True Lies (1994) / Action-Comedy
MPAA Rated: R for violence and some language
Running Time: 141 min.
Cast: Arnold Schwarzenegger, Jamie Lee Curtis, Tom Arnold, Tia Carrere, Charlton Heston
Director: James Cameron
Screenplay: James Cameron
Review published March 7, 1997 (Re-reviewed April 8, 2015)
Harry Tasker (Schwarzenegger, Last Action Hero) is a world class spy and also loving father and husband. He tells his family he's really a boring computer salesman, all the while protecting his country in breathtakingly amazing ways. His current mission leads him to try to bust an Arab terrorist group who have come into possession of some nuclear bombs and vow to nuke various US cities. In a subplot, Harry begins to suspect his oft-neglected wife (Curtis, Trading Places) is having an affair while he is away because she wants adventure in her life, and now Harry is about to give her some.
A remake of a film Arnold Schwarzenegger enjoyed, France's La Totale!, which he pitched to director James Cameron, who was looking for a project when his attempt at a Spider-Man film fell through, we find the action director taking a stab at his only comedy to date (he also scripted after the screenwriter originally hired wasn't up to his standards), which does have its amusing moments, even if the comedy occasionally crosses the line into mean-spiritedness for its characters who suffer some pretty difficult-to-laugh-at humiliation. During its theatrical run, women's groups pointed at its portrayal and treatment of women (Arnold quips, "Can't live with 'em, can't kill 'em") as misogynistic (a strip-tease involving Curtis had been found particularly gratuitous) and other groups for fostering stereotypes of Arabs. Cameron had planned a sequel, but after the events of 9/11, he shelved it permanently citing that terrorism had lost its comedic appeal.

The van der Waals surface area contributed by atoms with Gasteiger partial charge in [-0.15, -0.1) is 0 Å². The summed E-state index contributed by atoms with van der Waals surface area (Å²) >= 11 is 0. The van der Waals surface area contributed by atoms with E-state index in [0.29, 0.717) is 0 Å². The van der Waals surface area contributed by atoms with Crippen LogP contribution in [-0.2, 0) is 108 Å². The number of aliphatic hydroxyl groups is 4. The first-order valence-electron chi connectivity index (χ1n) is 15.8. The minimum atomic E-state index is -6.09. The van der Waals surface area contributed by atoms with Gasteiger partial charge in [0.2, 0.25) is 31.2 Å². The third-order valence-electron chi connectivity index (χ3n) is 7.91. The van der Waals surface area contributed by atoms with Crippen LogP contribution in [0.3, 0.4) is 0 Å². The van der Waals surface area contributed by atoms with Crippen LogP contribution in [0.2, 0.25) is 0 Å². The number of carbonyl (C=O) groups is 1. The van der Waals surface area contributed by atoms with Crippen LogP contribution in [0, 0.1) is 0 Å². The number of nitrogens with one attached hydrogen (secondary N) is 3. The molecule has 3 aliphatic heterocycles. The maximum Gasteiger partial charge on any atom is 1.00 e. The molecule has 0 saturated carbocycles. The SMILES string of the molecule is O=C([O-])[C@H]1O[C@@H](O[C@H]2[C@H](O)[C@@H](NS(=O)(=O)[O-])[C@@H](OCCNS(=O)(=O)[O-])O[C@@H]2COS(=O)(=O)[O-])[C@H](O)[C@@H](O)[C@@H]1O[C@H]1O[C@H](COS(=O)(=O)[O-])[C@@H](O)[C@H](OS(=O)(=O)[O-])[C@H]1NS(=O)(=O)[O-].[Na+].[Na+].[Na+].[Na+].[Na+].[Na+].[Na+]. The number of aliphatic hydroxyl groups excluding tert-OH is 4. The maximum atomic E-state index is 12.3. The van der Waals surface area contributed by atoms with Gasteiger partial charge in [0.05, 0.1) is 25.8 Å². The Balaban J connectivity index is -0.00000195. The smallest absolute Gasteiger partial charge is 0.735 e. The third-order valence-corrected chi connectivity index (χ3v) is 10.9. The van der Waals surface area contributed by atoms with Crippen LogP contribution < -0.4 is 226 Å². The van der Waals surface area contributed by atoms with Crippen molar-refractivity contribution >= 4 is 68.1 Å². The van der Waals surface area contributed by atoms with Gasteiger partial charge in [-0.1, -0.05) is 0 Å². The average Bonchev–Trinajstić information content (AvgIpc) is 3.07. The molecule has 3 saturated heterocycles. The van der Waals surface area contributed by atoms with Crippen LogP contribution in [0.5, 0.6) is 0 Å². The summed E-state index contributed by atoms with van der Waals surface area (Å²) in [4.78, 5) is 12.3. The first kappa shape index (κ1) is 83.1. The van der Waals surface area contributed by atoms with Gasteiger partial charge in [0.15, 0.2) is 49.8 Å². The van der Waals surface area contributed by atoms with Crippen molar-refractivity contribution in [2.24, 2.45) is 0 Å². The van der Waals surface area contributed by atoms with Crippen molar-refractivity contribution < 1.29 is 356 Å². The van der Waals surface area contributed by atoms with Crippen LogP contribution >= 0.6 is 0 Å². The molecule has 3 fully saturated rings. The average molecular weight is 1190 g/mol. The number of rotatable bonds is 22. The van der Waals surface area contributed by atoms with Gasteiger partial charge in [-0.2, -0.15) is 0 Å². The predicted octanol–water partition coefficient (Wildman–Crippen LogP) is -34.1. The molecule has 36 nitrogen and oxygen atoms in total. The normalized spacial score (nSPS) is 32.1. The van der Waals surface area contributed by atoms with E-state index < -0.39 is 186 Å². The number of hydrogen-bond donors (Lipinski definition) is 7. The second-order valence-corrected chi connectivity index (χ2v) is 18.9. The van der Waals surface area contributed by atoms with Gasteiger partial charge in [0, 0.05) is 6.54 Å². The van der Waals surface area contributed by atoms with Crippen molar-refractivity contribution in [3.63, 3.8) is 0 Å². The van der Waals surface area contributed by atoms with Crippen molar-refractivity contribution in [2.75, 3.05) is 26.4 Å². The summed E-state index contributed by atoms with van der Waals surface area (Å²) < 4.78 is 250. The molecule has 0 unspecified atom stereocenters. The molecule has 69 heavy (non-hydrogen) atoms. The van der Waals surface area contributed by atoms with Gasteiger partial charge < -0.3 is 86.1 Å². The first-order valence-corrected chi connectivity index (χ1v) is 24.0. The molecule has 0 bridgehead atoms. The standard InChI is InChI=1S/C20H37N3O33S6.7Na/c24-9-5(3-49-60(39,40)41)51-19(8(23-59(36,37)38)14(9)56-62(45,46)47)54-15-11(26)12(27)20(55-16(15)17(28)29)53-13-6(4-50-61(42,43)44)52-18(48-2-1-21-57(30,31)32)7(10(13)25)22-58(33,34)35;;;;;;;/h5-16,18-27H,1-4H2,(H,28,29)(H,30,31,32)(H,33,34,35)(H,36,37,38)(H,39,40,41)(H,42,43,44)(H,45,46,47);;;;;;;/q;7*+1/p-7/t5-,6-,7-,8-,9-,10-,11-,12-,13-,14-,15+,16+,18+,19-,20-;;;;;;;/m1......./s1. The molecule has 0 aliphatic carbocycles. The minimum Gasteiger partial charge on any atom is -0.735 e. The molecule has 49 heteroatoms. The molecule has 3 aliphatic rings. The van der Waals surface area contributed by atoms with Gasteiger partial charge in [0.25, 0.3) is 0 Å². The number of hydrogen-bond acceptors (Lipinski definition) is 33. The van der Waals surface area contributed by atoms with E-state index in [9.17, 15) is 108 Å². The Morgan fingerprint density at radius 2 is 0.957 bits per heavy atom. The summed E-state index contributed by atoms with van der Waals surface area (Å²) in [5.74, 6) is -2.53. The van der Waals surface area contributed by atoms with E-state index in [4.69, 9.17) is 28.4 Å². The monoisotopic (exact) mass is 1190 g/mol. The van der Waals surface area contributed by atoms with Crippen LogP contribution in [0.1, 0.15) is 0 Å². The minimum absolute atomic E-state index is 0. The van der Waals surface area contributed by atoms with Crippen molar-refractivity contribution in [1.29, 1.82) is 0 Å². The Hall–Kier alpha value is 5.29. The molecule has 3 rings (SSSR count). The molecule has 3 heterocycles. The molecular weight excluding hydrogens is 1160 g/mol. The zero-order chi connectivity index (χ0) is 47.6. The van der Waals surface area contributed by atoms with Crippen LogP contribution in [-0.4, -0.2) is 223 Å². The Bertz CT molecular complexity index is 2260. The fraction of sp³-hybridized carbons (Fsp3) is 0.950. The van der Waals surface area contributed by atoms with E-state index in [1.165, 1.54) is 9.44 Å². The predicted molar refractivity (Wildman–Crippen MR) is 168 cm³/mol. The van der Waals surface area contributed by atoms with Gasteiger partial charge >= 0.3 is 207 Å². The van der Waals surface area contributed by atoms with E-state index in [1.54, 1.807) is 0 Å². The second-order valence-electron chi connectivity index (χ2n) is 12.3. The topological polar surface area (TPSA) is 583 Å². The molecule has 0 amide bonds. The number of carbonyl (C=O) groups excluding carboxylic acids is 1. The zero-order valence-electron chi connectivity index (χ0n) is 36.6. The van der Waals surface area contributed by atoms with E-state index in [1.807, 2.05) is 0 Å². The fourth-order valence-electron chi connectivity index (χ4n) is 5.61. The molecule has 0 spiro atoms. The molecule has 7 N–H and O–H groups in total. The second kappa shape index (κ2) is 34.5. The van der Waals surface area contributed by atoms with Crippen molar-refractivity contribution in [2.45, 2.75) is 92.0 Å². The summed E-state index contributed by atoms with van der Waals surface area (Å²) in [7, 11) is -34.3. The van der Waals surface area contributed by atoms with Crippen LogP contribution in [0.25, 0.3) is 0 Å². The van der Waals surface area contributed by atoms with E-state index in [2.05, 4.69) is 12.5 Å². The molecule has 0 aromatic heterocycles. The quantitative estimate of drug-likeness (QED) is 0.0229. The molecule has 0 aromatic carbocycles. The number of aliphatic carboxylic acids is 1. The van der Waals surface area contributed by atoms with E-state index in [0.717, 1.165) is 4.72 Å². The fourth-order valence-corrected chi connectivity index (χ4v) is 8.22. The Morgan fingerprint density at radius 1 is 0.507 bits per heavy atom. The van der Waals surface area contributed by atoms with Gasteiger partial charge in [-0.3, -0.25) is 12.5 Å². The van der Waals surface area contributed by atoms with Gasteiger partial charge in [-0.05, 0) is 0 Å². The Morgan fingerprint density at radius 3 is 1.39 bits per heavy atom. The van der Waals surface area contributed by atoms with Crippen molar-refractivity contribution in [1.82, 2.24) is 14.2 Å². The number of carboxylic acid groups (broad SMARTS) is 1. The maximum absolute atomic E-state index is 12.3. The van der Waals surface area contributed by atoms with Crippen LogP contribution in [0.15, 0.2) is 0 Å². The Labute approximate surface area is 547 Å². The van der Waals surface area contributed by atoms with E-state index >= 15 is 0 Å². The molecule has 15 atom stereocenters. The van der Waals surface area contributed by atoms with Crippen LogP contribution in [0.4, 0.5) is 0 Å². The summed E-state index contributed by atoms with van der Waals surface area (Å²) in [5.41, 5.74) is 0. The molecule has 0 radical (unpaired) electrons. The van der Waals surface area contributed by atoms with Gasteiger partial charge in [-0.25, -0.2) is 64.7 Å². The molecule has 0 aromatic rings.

Cameron and Arnie, coming off of the phenomenal international success for Terminator 2: Judgment Day, were granted the highest budget for any film up to that point, the first film with a production budget over the $100 million mark (Cameron would also be the first director to break $200 million three years later with Titanic.) The money shows on the screen, with some truly phenomenal and very expensive lengthy action segments that still rank among some of the very best.
At its core, it's a self-aware send-up of spy flicks, especially the Bond films, except mixed with a domestic comedy that explores what the home life of an international superspy might be like when he has to keep his occupation hidden from his own wife and child. Cameron's film is filled with many great moments, with terrific stunts, outstanding special effects, and some funny lines. But it's for the gargantuan set pieces, one involving a chase scene through the city streets on horseback, another a truck battle on top of the Florida Keys' Overseas Highway, and yet another a harrier attack among the high-rise buildings in Miami, that elevate this from hit-and-miss goofiness to a show-stopping action extravaganza. As with the James Bond films, don't analyze too closely or you'll miss out on the big-picture fun.
It isn't a perfect film. It is overlong (the mid-section involving Harry investigating his wife's potential affair is pretty saggy, even if Curtis herself is not - wow!), uneven and probably could have been better with a different cast. Arnold is probably miscast, but does his thing with style while Curtis is terrific in probably her best performance in years. The supporting cast of Arnold, Tia Carrere (Wayne's World 2) and Charlton Heston (Tombstone) tend to distract from, rather than enhance the story. Lots of funny moments and thrilling action more than make up for its flaws, but it's still a shame to think that with a bit of trimming and tightening this could have been an all-time action classic, instead of the film that, with the possible exception of The Abyss, gets most overlooked in James Cameron's blockbuster filmography.
©1997, 2015 Vince Leo